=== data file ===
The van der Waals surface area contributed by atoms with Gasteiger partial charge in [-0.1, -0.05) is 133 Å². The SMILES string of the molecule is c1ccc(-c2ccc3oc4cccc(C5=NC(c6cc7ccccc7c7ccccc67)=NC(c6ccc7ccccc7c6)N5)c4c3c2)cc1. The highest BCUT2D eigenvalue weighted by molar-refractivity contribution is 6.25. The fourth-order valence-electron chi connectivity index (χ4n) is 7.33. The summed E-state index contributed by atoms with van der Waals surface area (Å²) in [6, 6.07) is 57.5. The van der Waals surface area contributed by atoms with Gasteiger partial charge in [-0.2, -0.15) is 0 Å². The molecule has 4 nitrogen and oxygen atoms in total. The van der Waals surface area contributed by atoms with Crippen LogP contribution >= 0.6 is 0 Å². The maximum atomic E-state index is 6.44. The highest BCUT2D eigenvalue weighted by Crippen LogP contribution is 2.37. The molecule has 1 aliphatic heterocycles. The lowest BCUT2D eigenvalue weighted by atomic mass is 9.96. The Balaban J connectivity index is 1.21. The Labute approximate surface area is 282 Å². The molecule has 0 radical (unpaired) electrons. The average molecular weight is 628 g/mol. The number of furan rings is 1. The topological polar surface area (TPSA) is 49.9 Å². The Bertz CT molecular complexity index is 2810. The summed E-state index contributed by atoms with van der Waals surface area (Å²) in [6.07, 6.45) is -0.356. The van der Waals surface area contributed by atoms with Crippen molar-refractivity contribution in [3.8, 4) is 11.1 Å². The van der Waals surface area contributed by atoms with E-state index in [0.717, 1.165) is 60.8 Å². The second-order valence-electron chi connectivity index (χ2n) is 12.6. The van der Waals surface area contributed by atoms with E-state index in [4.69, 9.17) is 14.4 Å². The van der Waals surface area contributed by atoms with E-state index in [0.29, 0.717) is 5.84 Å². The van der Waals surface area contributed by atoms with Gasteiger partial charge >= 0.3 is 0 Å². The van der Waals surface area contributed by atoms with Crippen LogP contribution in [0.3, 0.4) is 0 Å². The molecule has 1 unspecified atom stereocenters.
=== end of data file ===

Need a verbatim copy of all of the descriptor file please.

The van der Waals surface area contributed by atoms with Gasteiger partial charge in [-0.1, -0.05) is 133 Å². The SMILES string of the molecule is c1ccc(-c2ccc3oc4cccc(C5=NC(c6cc7ccccc7c7ccccc67)=NC(c6ccc7ccccc7c6)N5)c4c3c2)cc1. The highest BCUT2D eigenvalue weighted by molar-refractivity contribution is 6.25. The fourth-order valence-electron chi connectivity index (χ4n) is 7.33. The summed E-state index contributed by atoms with van der Waals surface area (Å²) in [6, 6.07) is 57.5. The van der Waals surface area contributed by atoms with Gasteiger partial charge in [-0.2, -0.15) is 0 Å². The molecule has 4 nitrogen and oxygen atoms in total. The van der Waals surface area contributed by atoms with Crippen LogP contribution >= 0.6 is 0 Å². The maximum atomic E-state index is 6.44. The highest BCUT2D eigenvalue weighted by Crippen LogP contribution is 2.37. The molecule has 1 aliphatic heterocycles. The lowest BCUT2D eigenvalue weighted by atomic mass is 9.96. The Balaban J connectivity index is 1.21. The Labute approximate surface area is 282 Å². The molecule has 0 radical (unpaired) electrons. The average molecular weight is 628 g/mol. The number of furan rings is 1. The topological polar surface area (TPSA) is 49.9 Å². The Bertz CT molecular complexity index is 2810. The summed E-state index contributed by atoms with van der Waals surface area (Å²) in [6.07, 6.45) is -0.356. The van der Waals surface area contributed by atoms with Crippen molar-refractivity contribution in [3.8, 4) is 11.1 Å². The van der Waals surface area contributed by atoms with E-state index in [0.717, 1.165) is 60.8 Å². The second-order valence-electron chi connectivity index (χ2n) is 12.6. The van der Waals surface area contributed by atoms with E-state index in [4.69, 9.17) is 14.4 Å². The van der Waals surface area contributed by atoms with E-state index in [0.29, 0.717) is 5.84 Å². The van der Waals surface area contributed by atoms with Gasteiger partial charge >= 0.3 is 0 Å². The van der Waals surface area contributed by atoms with Crippen LogP contribution in [0.3, 0.4) is 0 Å². The molecule has 1 unspecified atom stereocenters.